This month is dedicated towards Autism Awareness. Autism Spectrum Disorder (ASD) according to the Autism Society “is a complex developmental disability; which affect a person’s ability to communicate, and interact with others. ASD is defined by a certain set of behaviors and is a spectrum condition that affects individuals differently.
There is no known cause of autism, but increased awareness, diagnosis and intervention and access to appropriate services makes a difference. Some of the behaviors associated with autism include difficulty making eye contact or holding a conversation; difficulty with executive functioning, which relates to reasoning and planning; narrow, intense interests; poor motor skills’ and sensory sensitivities.”
Those support services are extensive and include therapy to develop language and communication skills, physical therapy to help with fine motor skills, and sensory integration therapies to negotiate sensory sensitivities. Given that the diagnosis lasts a lifetime, the support services to help students succeed socially and in the classroom matters. Providing steps towards independence is key in high school and beyond.
Unfortunately there has been little developed for the beyond, when folks with ASD age out of support programs. And the programs that exist for children can be very expensive, especially when such treatments span years. More often than not parents are relying on insurance to cover some of the expenses. But Oklahoma is only one of five states that does not require insurance companies to provide such coverage.
And without such supports, we lose as a society. We lose the possibilities of providing all that is needed for children and adults to live to their full potential. And therefore we are likely to lose the gifts folks on the spectrum offer us. These gifts differ for each individual as it does for everyone else. But in particular ASD folks bring a relentless honesty, sincerity of purpose, a strong work ethic, and the ability to problem solve and see things in a wholly different light than what others had considered.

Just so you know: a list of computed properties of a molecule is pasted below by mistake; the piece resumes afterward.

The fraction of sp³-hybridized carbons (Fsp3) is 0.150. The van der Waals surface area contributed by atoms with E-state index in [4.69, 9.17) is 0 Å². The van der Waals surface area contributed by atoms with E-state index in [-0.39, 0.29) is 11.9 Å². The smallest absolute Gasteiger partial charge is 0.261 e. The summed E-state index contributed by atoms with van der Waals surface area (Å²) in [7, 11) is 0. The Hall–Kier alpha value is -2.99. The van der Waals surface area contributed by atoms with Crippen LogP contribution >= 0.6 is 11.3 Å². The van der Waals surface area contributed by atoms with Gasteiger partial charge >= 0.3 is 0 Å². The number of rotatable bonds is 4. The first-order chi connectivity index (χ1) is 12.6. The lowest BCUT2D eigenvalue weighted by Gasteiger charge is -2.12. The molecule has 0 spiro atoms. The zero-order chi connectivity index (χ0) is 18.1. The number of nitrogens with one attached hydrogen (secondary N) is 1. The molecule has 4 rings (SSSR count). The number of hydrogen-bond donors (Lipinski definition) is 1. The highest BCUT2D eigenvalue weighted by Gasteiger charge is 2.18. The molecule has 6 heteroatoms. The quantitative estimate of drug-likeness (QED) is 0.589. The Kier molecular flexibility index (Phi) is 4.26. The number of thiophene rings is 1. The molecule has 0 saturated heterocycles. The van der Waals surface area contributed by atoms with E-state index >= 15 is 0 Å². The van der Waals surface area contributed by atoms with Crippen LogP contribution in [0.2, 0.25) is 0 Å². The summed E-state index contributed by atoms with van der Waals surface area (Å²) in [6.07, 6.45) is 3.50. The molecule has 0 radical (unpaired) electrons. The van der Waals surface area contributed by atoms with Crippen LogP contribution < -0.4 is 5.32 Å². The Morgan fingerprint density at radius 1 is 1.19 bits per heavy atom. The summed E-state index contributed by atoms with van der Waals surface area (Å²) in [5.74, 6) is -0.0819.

I raise this because the first church I worked for had a child on the Autism Spectrum. And he was a joy and a challenge for the church as they sought to create a space that could include him fully. The issue of inclusion, when taking seriously does not end with anyone group. It must include all: LGBT folks, folks on the ASD Spectrum, folks of all ages and races and socio economic backgrounds.
This last year I’ve been studying Danish at OU and on the side I’ve been reading about Scandinavian culture. In the process I have come across a concept called the Janteloven, or Jante’s Law. While the term comes from a novel, it has taken a life of its own, as a shorthand to describe the cultural norms that mark Scandinavian life.
Here are some examples of Jante’s Law: You must believe everybody is somebody and is as important as everybody else. You must believe that everyone knows something worth knowing. You must think of everyone as your equal. You must believe that everyone is good at something. You must not laugh at others. You must think everyone is worth caring about. You can learn something from everyone.
Jante’s law sounds like the Golden Rule. It sounds like what happens when we decide that everyone is of infinite value because they are created in the image of God. It would mean providing a chance for everyone to live into their possibilities. And public and personal acts to make it so, including legislation providing autism coverage in insurance and Medicaid expansion, which would include many adults on the spectrum. In the end it means an enrichment of our common life.
Dwight Welch is the pastor at the United Church of Norman, Oklahoma